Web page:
Discussion in 'The Red Room' started by garamet, Jul 9, 2020.
Regardless of What You Think, "Irregardless" Is a Word
I guess the grammar nazis did nazi that coming.
I find it embiggening and perfectly cromulent that irregardless is now a real word.
It is a word. Dictionaries aren't the gatekeepers of the English language; common usage and the ability to be understood is.
Is it standard? Preferred? No.
Do people use it? Yes.
Some good news though. I finally found out the difference between flammable and inflammable...so that's something.
Given their reasoning for adding this word, I demand the addition of santorum because we need a word for frothy anal lube.
According to Robert MacNeil in The Story of English, Shakespeare added some 1,700 words to the language. The OED now includes the term "omnishambles," first coined in the British comedy "The Thick of It."
English is a growing language. It's a good thing.
"Irregardless" will never be a real word. I have spoken.
"Come, come, Mr. Scott. Young minds, fresh ideas. Be tolerant!"
"Irregardless" is not a fresh idea. It's a corruption of a perfectly cromulent word.
I don't give a fuck what the guy that played Tom Paris has to say about it.
I could care less what some dictionary says, there ain't no such word as irregardless.
it's auditing as a real word.
It would seem the grammar populists have taken over at Webster's and Cambridge.
Your instead of You're?
Your vengeance upon Tamar is complete.
Rise, Darth Saunor.
Liberry instead of library, and pitcher instead of picture.
And ax instead of ask.
I like it. I like it...alot.
What kills me about the whole prescriptivism/descriptivism thing is that dictionaries are written by descriptivist linguists who argue it isn't their job to tell native speakers how to speak, only to describe language as it is spoken, and so they add a word like 'irregardless' -- and then native speakers turn around and tell everyone that 'irregardless' is a word now because it's in the dictionary.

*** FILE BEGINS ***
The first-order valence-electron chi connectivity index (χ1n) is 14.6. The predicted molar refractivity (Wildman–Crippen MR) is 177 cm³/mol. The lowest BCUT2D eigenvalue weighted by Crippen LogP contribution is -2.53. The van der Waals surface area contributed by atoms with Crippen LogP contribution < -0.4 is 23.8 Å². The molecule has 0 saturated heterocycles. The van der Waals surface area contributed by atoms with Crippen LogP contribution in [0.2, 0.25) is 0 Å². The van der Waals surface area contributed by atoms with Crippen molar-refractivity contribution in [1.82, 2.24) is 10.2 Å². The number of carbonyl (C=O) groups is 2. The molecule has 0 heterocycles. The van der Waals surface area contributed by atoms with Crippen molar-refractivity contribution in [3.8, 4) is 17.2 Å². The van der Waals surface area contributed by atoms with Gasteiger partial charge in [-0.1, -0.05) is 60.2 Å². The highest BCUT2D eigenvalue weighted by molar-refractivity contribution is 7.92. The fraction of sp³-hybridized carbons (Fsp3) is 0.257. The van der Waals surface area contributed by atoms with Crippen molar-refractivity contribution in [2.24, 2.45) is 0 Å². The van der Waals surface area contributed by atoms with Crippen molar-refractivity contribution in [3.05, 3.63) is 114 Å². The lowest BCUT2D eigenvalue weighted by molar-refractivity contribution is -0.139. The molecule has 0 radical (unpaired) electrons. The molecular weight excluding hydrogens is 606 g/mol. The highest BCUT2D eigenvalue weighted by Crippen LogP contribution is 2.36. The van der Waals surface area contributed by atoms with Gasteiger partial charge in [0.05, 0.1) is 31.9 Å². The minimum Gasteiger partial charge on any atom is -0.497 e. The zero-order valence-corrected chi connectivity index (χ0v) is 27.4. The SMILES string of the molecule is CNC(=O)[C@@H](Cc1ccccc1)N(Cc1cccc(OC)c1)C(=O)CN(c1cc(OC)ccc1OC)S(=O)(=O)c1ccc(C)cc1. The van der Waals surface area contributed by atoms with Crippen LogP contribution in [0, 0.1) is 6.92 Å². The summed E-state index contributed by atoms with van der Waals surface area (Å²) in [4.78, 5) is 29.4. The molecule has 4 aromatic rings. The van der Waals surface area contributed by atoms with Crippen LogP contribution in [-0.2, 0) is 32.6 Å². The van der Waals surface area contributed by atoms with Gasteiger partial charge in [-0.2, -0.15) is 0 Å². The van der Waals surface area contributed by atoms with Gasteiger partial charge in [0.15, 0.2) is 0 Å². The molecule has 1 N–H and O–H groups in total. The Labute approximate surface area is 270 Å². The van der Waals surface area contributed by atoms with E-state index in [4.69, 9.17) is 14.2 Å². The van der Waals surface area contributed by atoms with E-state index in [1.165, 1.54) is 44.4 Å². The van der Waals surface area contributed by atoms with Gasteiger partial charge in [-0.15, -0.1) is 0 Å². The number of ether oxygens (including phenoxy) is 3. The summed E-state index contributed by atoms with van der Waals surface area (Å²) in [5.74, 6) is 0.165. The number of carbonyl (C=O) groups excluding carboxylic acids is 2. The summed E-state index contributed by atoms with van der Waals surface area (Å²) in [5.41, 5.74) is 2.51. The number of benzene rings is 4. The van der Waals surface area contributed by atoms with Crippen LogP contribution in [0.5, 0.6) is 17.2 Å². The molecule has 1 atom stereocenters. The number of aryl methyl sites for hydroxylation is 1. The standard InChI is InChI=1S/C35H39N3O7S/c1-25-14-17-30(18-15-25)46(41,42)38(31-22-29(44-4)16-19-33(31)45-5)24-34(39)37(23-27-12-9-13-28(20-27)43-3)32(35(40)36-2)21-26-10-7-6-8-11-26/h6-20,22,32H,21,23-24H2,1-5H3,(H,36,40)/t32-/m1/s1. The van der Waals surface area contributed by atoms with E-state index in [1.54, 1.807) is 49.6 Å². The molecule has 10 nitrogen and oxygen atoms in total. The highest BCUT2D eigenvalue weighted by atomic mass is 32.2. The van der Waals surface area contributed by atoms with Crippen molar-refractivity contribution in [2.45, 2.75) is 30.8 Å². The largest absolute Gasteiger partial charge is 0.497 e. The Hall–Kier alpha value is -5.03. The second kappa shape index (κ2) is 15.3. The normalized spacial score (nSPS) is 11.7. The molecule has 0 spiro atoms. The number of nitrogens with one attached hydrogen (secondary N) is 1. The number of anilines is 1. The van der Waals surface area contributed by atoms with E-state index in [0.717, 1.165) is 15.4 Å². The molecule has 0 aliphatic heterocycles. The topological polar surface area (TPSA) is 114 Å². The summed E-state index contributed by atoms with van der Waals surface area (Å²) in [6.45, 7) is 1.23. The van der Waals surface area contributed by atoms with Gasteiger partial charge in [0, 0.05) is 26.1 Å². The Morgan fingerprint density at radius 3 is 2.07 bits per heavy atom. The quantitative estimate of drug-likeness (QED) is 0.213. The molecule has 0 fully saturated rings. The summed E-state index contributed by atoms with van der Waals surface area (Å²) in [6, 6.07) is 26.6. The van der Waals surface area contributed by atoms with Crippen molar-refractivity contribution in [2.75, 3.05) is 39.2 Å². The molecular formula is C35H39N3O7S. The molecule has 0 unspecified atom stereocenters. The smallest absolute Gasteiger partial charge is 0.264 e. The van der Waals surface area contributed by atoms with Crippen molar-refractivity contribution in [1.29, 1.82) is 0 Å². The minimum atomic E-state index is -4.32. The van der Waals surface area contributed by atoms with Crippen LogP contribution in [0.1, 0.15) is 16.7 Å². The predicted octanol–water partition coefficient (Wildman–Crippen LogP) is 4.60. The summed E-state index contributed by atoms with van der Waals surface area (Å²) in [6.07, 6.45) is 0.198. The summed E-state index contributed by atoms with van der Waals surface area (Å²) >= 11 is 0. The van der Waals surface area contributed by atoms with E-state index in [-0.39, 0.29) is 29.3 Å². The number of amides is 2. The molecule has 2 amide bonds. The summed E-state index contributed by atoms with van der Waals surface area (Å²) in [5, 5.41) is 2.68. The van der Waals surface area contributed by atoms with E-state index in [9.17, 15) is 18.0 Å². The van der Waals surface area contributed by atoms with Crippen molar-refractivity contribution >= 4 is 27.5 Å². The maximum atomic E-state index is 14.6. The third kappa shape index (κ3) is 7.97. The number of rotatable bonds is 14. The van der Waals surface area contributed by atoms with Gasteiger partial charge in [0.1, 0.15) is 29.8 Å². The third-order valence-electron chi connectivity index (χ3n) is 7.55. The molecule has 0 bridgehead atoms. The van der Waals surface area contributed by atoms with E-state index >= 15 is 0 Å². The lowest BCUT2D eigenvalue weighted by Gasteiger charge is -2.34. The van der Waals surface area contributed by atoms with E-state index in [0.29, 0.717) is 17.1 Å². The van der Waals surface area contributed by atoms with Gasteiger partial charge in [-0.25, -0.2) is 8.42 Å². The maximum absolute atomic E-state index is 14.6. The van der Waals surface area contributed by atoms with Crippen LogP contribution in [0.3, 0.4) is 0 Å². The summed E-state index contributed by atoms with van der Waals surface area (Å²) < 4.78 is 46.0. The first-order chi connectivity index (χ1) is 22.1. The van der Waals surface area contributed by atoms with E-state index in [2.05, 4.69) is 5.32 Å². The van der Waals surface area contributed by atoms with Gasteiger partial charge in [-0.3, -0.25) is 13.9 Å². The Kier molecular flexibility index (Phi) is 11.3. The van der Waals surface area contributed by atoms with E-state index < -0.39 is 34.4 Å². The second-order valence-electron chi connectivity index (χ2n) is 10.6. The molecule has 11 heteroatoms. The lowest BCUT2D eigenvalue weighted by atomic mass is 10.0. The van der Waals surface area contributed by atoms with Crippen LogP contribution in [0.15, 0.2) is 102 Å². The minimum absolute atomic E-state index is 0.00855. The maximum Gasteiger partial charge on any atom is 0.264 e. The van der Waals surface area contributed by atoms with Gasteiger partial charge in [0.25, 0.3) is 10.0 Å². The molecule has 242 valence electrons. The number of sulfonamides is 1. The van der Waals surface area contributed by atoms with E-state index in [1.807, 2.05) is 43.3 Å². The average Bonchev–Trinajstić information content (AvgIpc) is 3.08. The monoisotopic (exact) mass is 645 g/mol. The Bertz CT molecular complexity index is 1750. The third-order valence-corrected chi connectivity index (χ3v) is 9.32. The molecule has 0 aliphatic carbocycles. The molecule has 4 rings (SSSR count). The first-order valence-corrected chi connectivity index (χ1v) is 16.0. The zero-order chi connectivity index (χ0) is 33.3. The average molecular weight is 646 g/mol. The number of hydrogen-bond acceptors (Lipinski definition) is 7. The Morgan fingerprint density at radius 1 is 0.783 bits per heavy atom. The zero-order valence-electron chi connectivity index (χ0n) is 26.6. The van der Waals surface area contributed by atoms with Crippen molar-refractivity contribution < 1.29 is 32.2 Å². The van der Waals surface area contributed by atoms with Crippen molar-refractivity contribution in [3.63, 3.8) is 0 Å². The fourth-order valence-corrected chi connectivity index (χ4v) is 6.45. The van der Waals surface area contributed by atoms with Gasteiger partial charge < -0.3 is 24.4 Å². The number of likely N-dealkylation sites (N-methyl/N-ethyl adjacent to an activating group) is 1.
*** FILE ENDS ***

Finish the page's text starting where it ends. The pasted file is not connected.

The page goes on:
People don't realize that the first dictionary in English was compiled in the 18th century by Samuel Johnson. Before that, people wrote in English the way it sounded to them. Shakespeare didn't need no stinkin' dictionary.
Also, I'm not endorsing "irregardless." I wouldn't use it in speaking or in writing (except here). I just found the article amusing and thought it might lighten the mood around here.
I also refuse to use the neologism "woke."
I do like "omnishambles," though. It's a bit more high tone than "clusterfuck," though I've been known to use the latter frequently.
I didn't realize WF has a smiley!
Talk about being ahead of the curve...
Well, why wouldn't it be? In a day of PIN numbers, ATM machines and UPC codes, a redundant prefix fits right in with the general decline of the language...
You know what is a word, acronym. You should look it up.
1 billion dayton points for you.
Tererun just pwned Asyncritus!
Flattened him right the fuck out!
PIN is an acronym, but ATM and UPC are initialisms.
I'd wondered what the correct term was for the ever-increasing thingamajigs we're asked to commit to memory, especially because so many of them are context-critical and can mean a dozen or more different things.
One of my many curses is remembering trivial stuff like that.
I could probably write for a living but I prefer taking pictures.
Separate names with a comma.